The need confess random stuff to complete strangers absolutely baffles me. But seeing people do it on Twitter on channels like "People Really Don't" somehow makes me wish I had stuff to confess. I wonder what the release is like when people actually take the time and send their postcards to sites like "Post Secret". Is it a weight off their shoulders or is it something that will continue to haunt them.
Post Secret by far the one that I find the most shocking... I'll put up a few here so you can see what I'm talking about.
I'm not sure who is worse off... Those who have no one to turn to except the anonymity of internet or the netizens who seem to be voracious voyeurs. Either way reading these or submitting these is an exercise in introspection. Those submitting have to dig deep within themselves to find their deepest darkest secret and actually put it to paper thus facing their pain head on. And those reading it have to be ready to be shocked, saddened, hurt or somehow feel a connection to the pain of the poster.
(All images are used without the consent of Post Secret and are not the property of this blog, except for the Muchacho Enfermo logo that appears directly below this bullshit disclaimer)
Thursday, July 23, 2009
Wednesday, July 22, 2009
Tuesday, July 21, 2009
Tonight I watched a movie I hadn't seen since 1995, the movie is a French movie called La Haine (Hate). Without going into a long drawn out review of a 14 year old movie; suffice it to say that the images, the message and the movie as a whole have stuck with me through the years. Particularly the opening and closing monologues. Above you see the the closing monologue in the film and I think it's as good a place as any to start today's post.
-It's been 40 years since man first walked on the moon.
-It's been 41 years since Martin Luther King Jr was killed.
-It's been 44 year since Malcolm X was murdered.
-It's been 46 years since JFK was shot.
-It's been 61 years since Gandhi was assassinated.
-It's been 64 years since the creation of the United Nations.
-It's been 64 years since the end of World War II.
-In 2007 923,000,000 were considered to be starving. (an increase of 81,000,000 since 1990)
-Countless people live under ruthless governments.
-We still purchase clothing made in sweatshops.
-We spend more money on movies than on charity.
-Thousands of political prisoners are being held for their views.
-Women are being raped.
-Children are forced to serve as soldiers.
-Ethnic cleansing is a daily reality for certain people.
Sure, we conquered the moon, we have the internet, we have cars that go really fast and big screen TVs. We all fall asleep at night in our safe little bed in our safe little neighborhoods knowing that we're going to be okay. What about the 923,000,000 victims of hunger? What about the thousands of prisoners of conscience? What about the women being raped and the children that are forced to kill? Do they ever haunt your dreams?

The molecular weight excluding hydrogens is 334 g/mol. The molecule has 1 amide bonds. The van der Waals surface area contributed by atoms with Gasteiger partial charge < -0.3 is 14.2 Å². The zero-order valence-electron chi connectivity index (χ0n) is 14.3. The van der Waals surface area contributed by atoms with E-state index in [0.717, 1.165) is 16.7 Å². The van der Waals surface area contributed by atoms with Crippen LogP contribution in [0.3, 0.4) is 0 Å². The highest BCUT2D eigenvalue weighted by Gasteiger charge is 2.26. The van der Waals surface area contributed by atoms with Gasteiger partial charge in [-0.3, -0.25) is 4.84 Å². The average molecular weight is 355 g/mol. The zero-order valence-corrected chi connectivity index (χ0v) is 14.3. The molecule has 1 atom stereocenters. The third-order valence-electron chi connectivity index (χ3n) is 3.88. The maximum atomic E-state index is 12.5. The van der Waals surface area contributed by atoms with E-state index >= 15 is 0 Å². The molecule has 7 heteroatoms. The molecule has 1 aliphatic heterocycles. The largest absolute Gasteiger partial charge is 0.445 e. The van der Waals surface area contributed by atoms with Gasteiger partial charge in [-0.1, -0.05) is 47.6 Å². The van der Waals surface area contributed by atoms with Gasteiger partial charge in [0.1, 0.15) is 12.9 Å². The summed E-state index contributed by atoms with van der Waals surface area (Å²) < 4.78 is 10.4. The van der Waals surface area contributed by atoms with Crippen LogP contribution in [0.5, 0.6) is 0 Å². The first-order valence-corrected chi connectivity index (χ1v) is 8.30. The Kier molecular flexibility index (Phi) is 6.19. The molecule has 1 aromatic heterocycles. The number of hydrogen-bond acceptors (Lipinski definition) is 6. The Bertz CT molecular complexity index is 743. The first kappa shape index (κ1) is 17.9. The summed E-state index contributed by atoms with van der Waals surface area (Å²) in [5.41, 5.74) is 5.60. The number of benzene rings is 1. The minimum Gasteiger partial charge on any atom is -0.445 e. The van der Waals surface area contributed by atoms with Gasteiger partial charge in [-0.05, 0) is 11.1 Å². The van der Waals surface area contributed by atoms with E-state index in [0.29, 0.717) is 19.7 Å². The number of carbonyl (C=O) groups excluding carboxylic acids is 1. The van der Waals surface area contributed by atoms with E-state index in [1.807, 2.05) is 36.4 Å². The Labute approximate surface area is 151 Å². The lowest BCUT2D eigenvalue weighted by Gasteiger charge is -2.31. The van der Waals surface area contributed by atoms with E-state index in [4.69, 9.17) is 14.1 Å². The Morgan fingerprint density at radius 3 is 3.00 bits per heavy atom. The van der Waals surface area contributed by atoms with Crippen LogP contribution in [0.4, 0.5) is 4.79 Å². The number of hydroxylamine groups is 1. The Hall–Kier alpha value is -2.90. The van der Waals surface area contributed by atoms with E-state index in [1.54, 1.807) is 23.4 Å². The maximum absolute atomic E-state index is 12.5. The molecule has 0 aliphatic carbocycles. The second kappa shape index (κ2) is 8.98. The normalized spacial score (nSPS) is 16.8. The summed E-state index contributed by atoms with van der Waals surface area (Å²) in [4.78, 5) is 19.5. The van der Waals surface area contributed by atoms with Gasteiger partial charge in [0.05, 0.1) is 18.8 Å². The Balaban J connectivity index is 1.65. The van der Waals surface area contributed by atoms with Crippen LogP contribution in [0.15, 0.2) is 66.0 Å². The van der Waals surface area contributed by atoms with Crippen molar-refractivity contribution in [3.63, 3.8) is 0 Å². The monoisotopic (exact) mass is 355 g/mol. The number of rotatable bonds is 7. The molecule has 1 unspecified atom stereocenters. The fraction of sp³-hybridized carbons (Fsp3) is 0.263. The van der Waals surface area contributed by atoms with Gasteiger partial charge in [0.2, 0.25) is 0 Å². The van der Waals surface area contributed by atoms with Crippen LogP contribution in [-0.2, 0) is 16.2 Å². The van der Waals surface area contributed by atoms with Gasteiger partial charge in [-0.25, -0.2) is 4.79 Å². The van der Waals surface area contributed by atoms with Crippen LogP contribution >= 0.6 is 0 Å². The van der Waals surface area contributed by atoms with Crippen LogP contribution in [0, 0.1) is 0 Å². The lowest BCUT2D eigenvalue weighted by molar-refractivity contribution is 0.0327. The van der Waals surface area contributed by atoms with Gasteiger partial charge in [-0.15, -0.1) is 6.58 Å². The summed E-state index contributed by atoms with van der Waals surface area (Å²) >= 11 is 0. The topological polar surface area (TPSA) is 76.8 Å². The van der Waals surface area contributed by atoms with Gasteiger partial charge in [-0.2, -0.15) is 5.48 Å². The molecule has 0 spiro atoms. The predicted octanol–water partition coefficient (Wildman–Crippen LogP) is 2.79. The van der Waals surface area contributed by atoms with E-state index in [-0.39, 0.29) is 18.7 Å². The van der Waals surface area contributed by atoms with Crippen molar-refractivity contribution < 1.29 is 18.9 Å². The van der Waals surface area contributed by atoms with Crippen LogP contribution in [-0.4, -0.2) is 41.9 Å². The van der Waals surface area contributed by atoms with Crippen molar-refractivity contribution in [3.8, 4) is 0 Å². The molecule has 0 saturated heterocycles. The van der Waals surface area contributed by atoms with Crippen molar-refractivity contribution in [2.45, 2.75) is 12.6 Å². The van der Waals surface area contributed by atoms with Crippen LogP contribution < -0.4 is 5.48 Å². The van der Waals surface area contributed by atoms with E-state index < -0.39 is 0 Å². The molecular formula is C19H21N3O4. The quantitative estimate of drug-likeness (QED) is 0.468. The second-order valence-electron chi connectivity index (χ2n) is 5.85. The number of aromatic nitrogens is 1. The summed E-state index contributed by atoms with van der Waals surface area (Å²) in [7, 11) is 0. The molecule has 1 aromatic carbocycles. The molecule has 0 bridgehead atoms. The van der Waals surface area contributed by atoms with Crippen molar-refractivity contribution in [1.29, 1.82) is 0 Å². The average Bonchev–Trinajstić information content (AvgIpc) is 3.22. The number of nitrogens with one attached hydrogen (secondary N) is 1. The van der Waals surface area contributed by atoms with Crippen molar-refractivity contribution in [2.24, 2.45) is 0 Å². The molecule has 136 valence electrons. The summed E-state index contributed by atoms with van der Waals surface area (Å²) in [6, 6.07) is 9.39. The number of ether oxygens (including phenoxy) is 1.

Recently, I have to admit that they have been haunting mine. It's the worst feeling in the world waking up feeling powerless to change things, powerless to help or to reach out and take someone's hand and tell them it'll be alright.
So despite mankind's advances, all or our technical marvels and our scientific wonders; because of man's indifference we are still and always have been a falling society and our way down we keep saying so far so good... so far so good... so far so good...
But where will we land? The choice is ours.
Monday, July 20, 2009
I remember the first time I heard Johnny Cash's version of Personal Jesus... It was quite a few years ago, when he was still recording his famous American Recordings series of CDs.
I remember sitting down at home and listening to it on my old RCA mini stereo that didn't work properly; but for Johnny Cash the CD player stopped skipping, the speakers stopped sounding ripped and the world outside of my room stopped turning for 3:23 seconds. Hearing the Man in Black's voice, one that I'd heard since my early childhood, singing those words just struck a chord with me.
Before then and since then, Cash has been a huge part of my everyday life. As any Cash fan will tell you when you listen to his music it's not like being a fan or liking it: it's more like a personal relationship with the Man in Black.
At parties we still hear his music, in our cars we play his songs, when I'm sad or angry I listen to his voice. It's like there's something inside that deep voice and those chords that understands exactly how I feel at that specific moment, that puts a hand on my shoulder and says "Muchacho... I've been there man, I feel your pain/sadness/loss." I don't think that there has been another musician who's encompassed so many of the world's hurt and problems into his songs or his words.
Granted, Cash's music isn't for everyone. Not everyone will walk away from it feeling like they've been touched or understood; so it's hard for me to explain exactly what it's like to have constant companion and friend that I'll never know, so I'm not even going to try. The best way I can think of is to tell you to just take some time and listen, really listen... close your eyes, pour yourself a glass of something strong and listen; hopefully you'll understand.